Give thanks for our local schools
They say that your schools days are the happiest of your life. How about you? For me I remember them as a good time in many ways. Do you remember much about your primary school? I remember a few of my friends. I remember walking to school - I don't remember children arriving by car - but perhaps some did. I can recall the headmaster and just one or two of the teachers. It is all so long ago, the remembrance is dim. Yet I learnt all the basics of what I needed at that school - to read, write, basic maths and an interest in Astronomy.
People often achieve notable things when they are a bit older -and so it is the secondary schools which often get the accolades for their pupil's success. But the foundation work is done in the primary schools. In our ‘benefice', the area in which I as Rector and Vicar work, we have two primary schools; at Bayton and Far Forest. Nowadays thanks to all the reforms in education, schools are often competing for children to attend. I wish to reflect in general on our two schools together. If you are a parent deciding between them, you will not find this helpful!
I am not going to mention names except two. We have two excellent Headteachers in our local schools. Mrs Avis Pounder at Bayton and Mrs Tara Collins-Bullock at Far Forest have both enriched our local community by their wonderful work. Both have raised standards in their schools and both have a remarkable team of staff and volunteers helping. I pay tribute to them both.
I really begin with the children, the pupils. As Vicar I am a governor of both schools and I am really struck by the quality of the children whom I meet in the schools. They are invariably courteous and helpful to people such as myself. I notice that in the intimate setting of the rural school they often support and help each other -including helping those younger or older than themselves. Now I know that in practice things happen, incidents, disagreements - our local schools reflect life as it is - but I wish to focus on what is good. I have been here long enough to see children pass through our local primary schools and go on to secondary school and beyond. I have seen some of them do very well indeed - on the foundation given locally.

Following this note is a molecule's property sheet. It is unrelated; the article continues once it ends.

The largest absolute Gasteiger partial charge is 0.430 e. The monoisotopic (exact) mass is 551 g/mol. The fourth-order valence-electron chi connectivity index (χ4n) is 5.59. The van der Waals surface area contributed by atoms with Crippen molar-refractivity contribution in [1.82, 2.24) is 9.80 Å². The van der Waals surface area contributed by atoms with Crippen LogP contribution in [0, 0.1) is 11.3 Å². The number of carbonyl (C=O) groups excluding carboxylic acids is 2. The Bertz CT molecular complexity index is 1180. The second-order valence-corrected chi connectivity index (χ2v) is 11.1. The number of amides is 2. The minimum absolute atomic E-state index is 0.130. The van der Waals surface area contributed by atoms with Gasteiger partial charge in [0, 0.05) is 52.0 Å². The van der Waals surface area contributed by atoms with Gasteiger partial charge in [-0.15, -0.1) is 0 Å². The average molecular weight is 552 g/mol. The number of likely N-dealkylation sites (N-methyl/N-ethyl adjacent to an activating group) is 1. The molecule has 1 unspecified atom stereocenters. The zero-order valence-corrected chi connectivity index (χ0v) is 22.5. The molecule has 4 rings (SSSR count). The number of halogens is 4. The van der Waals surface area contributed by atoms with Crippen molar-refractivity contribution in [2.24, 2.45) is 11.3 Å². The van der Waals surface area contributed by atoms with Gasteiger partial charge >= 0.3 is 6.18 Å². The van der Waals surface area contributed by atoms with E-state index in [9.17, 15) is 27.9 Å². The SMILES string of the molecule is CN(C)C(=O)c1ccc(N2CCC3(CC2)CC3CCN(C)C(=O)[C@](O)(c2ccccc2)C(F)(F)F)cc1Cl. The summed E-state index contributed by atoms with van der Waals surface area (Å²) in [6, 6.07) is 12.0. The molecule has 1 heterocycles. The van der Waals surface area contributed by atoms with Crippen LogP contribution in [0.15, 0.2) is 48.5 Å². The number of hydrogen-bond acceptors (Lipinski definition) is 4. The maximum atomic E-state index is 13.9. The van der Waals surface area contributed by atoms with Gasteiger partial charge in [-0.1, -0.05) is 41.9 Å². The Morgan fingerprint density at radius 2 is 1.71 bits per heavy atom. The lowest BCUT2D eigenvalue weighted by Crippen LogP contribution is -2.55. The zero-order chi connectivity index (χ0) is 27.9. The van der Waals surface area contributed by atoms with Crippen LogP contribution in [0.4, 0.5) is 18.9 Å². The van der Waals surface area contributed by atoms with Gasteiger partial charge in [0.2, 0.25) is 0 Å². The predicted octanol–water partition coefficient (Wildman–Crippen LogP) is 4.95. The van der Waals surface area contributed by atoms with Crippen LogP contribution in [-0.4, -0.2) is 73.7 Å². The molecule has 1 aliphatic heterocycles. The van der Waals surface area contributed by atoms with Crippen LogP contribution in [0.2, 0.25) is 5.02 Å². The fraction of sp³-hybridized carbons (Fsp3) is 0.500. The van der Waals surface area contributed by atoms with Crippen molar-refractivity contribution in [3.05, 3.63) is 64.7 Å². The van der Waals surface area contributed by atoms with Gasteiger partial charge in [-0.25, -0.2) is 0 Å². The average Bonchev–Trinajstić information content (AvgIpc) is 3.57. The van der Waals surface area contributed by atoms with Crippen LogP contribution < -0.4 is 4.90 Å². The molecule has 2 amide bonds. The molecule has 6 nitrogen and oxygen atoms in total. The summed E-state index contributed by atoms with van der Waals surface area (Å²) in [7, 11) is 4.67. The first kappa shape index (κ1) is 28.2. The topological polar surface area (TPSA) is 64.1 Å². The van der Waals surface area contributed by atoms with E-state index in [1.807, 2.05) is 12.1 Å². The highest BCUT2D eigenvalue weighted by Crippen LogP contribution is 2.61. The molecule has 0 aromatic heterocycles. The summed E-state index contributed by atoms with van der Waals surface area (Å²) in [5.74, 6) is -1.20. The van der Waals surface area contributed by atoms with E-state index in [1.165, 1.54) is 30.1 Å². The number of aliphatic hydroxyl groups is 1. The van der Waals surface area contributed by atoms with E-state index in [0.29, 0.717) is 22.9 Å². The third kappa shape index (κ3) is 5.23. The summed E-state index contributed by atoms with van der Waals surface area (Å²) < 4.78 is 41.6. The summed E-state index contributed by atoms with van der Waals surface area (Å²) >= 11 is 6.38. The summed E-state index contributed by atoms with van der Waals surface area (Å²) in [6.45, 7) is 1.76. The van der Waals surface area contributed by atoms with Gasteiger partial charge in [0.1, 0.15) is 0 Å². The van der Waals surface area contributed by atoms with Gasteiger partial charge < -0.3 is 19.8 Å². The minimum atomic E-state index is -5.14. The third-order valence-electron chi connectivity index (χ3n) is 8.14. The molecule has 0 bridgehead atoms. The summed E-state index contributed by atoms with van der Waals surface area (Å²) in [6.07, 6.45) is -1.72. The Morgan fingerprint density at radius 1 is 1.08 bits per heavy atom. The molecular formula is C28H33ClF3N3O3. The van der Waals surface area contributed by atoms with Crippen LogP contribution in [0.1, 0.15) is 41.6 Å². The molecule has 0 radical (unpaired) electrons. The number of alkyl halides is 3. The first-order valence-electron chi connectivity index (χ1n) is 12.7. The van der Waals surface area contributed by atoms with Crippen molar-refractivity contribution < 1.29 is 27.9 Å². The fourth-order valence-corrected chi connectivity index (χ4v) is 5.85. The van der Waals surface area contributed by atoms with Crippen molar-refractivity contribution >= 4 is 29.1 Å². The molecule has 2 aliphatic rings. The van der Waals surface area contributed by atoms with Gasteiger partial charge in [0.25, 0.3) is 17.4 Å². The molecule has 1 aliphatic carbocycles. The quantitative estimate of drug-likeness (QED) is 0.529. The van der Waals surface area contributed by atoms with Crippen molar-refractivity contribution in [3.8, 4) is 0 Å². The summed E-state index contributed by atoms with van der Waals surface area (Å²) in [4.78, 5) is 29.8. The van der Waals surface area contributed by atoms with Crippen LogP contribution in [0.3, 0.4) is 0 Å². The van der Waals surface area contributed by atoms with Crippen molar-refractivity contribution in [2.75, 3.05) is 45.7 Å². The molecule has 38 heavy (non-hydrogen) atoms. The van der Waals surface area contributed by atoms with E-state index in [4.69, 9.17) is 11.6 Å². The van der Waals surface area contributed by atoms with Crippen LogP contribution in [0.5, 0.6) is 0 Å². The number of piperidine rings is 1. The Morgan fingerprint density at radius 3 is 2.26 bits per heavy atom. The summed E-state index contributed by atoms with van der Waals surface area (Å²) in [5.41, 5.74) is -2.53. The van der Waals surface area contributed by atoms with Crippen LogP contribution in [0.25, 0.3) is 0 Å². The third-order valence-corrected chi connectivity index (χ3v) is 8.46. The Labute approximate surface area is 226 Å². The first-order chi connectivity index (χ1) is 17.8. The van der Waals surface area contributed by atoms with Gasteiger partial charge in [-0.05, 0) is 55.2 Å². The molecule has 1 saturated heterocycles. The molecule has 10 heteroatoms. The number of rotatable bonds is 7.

I've mentioned the dedication and skill of the headteachers. They lead the teaching staff who work so hard to help the children. Both our local schools are relatively small and this has lots of advantages. There is an intimacy and ability for people to know one another. But I was struck when I came here, on the challenges this gives to the staff. In a large school a member of staff can head up just one area of the curriculum, music for example. In a school with a small number of staff - one person may have to cover several areas. And we know that teachers may be teaching a class with more than one year group in it. The amazing thing is that our local teachers are able to do this in a way in which high academic results can be maintained. Remarkably our local schools can provide a place where all the advantages of small size are enjoyed, and results just as good as larger schools can be achieved too. It is amazing - and we in a debt to our local teachers.
There is even more in the team than this. Working with the teachers are the teaching assistants, whose contribution makes the success of our schools in coping with many challenges possible. I am amazed how close the progress of pupils is tracked in our schools these days - so there really is that emphasis that every child matters. In addition there are other members of staff as well. It is a team effort. There are also volunteers, parents or other friends of the school who help in various ways.
Lastly, there are the Governors, the ‘critical friends' of the school as we are told by the government. I pay tribute to them as well, working as volunteers, giving much time and energy to this work which can have its very difficult moments. As Governors we see just how many changes in education are brought in by successive governments and how this adds to the work and pressure on teachers.
People often tell me they wonder what religious input pupils get nowadays in our schools. Both our local schools are church schools. They welcome contact with the local church and provide a good input of teaching about the Christian Faith in a variety of ways. Of course they also teach about other religions, which is so important for community understanding these days. I think that the provision is good.
No school, church, village or family is perfect. My purpose in this article is to remind us of all the good associated with our local schools. I feel privileged to be involved in them and thank all involved.